The Hayward Fault
October 14, 2008
The Hayward Fault underlies some of the most densely populated places in the Bay Area as it runs for approximately 50 miles along the foothills of the East Bay. It is crossed by five major freeways and several water tunnels; BART and other rail lines also intersect it at several locations. The fault is sandwiched between the San Andreas and the Calaveras Faults. It splits off from the Calaveras Fault near Arroyo Agua Caliente Park in the Warm Springs District of Fremont and follows a straight northwesterly line through Hayward, Oakland, and Berkeley to Point Pinole in Richmond, where it disappears under San Pablo Bay.
In contrast to its sister faults, the two flanks of some sections of the Hayward Fault creep past each other in an imperceptible movement of thousandths of an inch per day. Such ultra-slow creep is an earthquake in extreme slow motion which, over months and years, causes cracks in the pavement makes curbs and water lines bend, and results in cracked foundations and offset fence lines.
For the uninitiated, it takes a little training to find the subtle marks with which the creeping fault expresses itself in the urban jungle of the East Bay. Downtown Hayward, less than half a block east of Mission Boulevard, is full of such signs. The curbs of nearly every cross street are offset by a few inches; parking lots and roads are full of characteristic cracks, which align themselves along the fault in a staggered fashion. To the north, on the campus of Contra Costa College in San Pablo, the fault is also visible through pavement cracks and offset curbs. There, a patio area next to Campus Circle bears an especially interesting mark of the fault's creep. Its bricks, originally laid in a straight and rectangular design, have been moved by the fault and now show a clear curvy pattern. While most of the fault line is covered by urban infrastructure, it also cuts through the Oakland Zoo, where it runs past the otter tank and a bear pen.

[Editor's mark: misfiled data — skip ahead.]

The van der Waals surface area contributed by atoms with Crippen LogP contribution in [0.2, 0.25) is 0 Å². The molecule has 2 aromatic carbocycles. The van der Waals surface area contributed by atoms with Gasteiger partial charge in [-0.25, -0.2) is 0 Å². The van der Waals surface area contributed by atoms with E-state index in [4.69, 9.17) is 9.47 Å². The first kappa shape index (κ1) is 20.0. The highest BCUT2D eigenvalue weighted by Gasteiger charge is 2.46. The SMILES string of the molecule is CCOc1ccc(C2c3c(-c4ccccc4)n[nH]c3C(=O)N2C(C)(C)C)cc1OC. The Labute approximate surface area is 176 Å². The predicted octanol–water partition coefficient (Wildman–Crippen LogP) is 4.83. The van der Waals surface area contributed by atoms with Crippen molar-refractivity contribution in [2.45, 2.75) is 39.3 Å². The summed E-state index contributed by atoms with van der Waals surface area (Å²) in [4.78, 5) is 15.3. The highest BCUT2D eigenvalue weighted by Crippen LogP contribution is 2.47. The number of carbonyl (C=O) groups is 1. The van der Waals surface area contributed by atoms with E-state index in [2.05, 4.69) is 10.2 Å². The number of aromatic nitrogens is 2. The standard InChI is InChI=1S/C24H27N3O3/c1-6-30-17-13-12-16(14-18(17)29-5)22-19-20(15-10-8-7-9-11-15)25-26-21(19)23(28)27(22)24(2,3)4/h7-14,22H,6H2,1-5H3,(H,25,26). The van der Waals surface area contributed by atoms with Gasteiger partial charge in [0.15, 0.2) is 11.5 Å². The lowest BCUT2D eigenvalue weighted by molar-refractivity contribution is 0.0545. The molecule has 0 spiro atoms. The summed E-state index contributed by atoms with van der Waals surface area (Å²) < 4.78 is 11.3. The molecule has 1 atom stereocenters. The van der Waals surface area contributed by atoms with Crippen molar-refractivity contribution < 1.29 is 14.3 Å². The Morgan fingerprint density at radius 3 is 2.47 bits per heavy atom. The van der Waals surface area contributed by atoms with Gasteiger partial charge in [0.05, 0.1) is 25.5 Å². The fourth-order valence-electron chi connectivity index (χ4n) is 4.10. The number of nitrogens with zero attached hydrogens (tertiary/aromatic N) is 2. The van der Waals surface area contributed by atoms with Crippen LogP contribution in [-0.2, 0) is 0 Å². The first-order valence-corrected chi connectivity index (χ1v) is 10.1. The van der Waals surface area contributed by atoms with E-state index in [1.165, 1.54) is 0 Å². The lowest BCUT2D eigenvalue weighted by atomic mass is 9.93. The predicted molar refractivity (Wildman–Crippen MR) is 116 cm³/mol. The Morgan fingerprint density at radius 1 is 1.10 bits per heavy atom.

Our campus straddles the fault as well. Some of the residence halls near the Greek Theater and the Memorial Stadium at the foot of Strawberry Canyon are built either directly on or just a few yards off the surface trace of the fault. The effects of fault creep in the stadium are clearly visible in the concrete wall above section KK in the south curve, where some sections of the wall have separated from each other by at least four inches.
Learn more about the Hayward Fault by visiting our website. In addition, the USGS has put a virtual tour of the Hayward Fault on Google Earth. (hra010)